Camp Ipad Photography: Chalk

Is there anything that represents the innocence and glory of childhood like sidewalk chalk? Watching the kids draw on the ground, and building, with chalk brought tears to my eyes. It was adorable. Then, they photographed the chalk and we got some very interesting shots. Especially since they already learned worm’s eye view, and got that yummy shallow depth of field.

With the older kids I showed several examples of how chalk can create a fun illusion that they can interact with. I made it very friendly, for all ages and abilities. They could draw something intricate or simply use color and shapes and photograph the chalk in compositionally interesting ways.

Photo Jul 25, 11 42 10 AM

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Camp Ipad Photography: Rule Of Thirds

I cannot express the importance of teaching the rule of thirds EARLY in your photography class. I do it right after point of view. I love to show this quick youtube video on the rule of thirds because it just spells it out in a simple way. I show many examples with, and without the grid or tic-tac-toe lines.

With the little kids I stress the importance of putting whatever the subject its on the LEFT on the RIGHT but NOT in the MIDDLE. This becomes our rule of thirds mantra and we say it together as a class. “On the Left on the Right, Not in the Middle.”

Not to say that putting your subject in the middle is wrong, rules are made to be broken! When something is begging to be perfectly symmetrical, or in the middle, rule of thirds won’t necessarily work. But always try! This is digital photography, we can take thousands of pictures here!

I like to give my younger students a beanie baby to photography, because A, I have SO MANY and B, they’re adorable. We also review point of view here too. So I’ll show them a Rule of thirds shot of a beanie baby in a dramatic bird’s eye or worm’s eye view and quiz them at this point. Then for their shoot on this day they will be expected to take rule of thirds pictures in bird’s eye and worm’s eye view while keeping the beanie baby on the right or left side, NOT in the middle.

Camp Ipad Photography: Framing

Framing is super important to teach. There are a million doorways, windows and holes in the world to see through from. I like to also call framing “Through the Fence,” as there are a ton of fences in any given school. This is also a great time to talk about timing. If you have a perfect frame set up, you may want to wait for the opportune moment until someone or something passes by as well. My camp kids waited for someone to run by in their frame, or hole, or a ball to pass by.

Camp Ipad Photography: Lines, Shapes, Shadows

Lines, Shapes and Shadows. You don’t have to do all three in one day, especially if it isn’t sunny. This summer I did lines and shapes first, then shadows another day.

With little kids you can show images and ask what shape they see, to get them practicing their shapes. You can also introduce horizontal versus vertical lines as well. This is great to do in a classroom too, especially PK-K since there are so many toys and things in there.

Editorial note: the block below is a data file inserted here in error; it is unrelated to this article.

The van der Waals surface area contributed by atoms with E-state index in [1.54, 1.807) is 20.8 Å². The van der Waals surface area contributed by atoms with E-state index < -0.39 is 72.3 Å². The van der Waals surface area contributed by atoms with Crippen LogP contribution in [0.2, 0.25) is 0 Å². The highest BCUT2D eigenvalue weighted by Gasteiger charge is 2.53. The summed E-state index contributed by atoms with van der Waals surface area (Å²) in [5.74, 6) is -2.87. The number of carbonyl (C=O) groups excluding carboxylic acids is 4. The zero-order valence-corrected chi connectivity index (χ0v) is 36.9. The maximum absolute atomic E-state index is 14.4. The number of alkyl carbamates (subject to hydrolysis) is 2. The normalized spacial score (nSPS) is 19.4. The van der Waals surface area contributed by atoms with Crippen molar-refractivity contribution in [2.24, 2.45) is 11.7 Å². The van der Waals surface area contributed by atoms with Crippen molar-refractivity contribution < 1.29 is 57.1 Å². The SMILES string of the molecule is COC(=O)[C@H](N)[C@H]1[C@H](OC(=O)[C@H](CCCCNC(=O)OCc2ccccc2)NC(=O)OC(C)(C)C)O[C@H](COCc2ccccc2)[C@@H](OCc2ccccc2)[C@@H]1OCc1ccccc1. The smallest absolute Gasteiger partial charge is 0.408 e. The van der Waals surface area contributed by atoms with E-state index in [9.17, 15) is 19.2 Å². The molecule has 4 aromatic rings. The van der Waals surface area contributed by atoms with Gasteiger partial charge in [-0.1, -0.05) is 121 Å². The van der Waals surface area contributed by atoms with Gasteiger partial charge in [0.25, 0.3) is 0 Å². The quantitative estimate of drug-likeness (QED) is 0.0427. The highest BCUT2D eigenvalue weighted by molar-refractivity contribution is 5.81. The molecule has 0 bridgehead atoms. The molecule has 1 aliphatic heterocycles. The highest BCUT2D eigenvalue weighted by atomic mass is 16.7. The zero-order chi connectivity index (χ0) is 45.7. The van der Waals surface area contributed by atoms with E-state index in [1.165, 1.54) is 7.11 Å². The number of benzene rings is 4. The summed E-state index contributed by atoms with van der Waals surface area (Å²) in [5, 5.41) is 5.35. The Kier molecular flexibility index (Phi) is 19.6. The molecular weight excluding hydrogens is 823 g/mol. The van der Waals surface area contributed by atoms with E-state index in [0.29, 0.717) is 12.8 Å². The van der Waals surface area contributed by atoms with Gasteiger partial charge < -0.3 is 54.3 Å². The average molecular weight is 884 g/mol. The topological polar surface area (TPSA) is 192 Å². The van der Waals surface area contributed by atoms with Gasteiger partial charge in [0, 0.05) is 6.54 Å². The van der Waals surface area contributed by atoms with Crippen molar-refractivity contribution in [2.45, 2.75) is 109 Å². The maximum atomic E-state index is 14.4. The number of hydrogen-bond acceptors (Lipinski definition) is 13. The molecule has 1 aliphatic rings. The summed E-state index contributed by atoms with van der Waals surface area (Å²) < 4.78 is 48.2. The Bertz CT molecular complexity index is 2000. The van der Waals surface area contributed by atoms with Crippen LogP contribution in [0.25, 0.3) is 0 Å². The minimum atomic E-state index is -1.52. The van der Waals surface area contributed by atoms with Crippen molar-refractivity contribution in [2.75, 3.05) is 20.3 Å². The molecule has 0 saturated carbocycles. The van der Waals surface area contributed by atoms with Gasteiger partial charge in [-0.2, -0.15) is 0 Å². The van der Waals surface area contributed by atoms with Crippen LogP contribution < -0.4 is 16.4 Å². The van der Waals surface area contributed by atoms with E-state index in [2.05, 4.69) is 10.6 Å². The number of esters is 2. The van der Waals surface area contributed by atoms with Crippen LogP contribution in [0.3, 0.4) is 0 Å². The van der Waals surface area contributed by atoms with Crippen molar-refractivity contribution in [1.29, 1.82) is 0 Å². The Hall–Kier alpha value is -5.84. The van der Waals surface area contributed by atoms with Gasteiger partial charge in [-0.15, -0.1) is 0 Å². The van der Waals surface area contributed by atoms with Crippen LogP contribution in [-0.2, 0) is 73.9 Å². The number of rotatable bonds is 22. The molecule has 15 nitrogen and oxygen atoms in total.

I do encourage my students to play with editing, trying the different preset filters on the iPad. With the older students you can show them how to access the editing buttons and explain what saturation, contrast and what it means to adjust the shadows and highlights separately. In the past, with cameras, I switched them all to black and white mode and we photographed in that mode all year.

Recycled Art

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I adapted this project for my campers a couple years ago. Originally I subbed this lesson in a middle school. It was more connected to the idea of recycled art because you can paint endangered animals on the cans. Instead, because it was summer camp we used emojis to decorate the cans and the campers loved that idea.

The inspiration comes from an artist named Charles Kaufman

http://www.crushed-can-art.com/kaufman-crushed-can-art.html

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Have the kids flatten their cans by stepping on them carefully. You have to take care with the top and bottom and make sure it folds over the right way, so it isn’t just mindless stomping. Trace the can 4 times on a paper. They have to try 4 different designs before committing to one. When they picked an animal or emoji ask them to think about colors and backgrounds. If you’re doing the animals they can research what the animal eats. If you’re doing emojis you can do patterns and colors.

Prepare the can by paintings it with white tempura paint 1 or 2 coats, 2 is probably better. They can do this after they trace so it is dry and ready for next time but you can always use a blow dryer to make it dry faster but be careful because it can get super hot!

When they decide on a design they can use a pencil to draw it on the prepared white tempura. Depending on the age and skill of your painters you can have them paint the subject first and then the background surrounding it. Or you can have them do a base color for the background then the subject on top. I just like to do the animal/emoji first because they can draw it with pencil on their cans and see it better.

You can glue gun string to the back and have it hang or hot glue it to a matte board and it will loose nice and framed!

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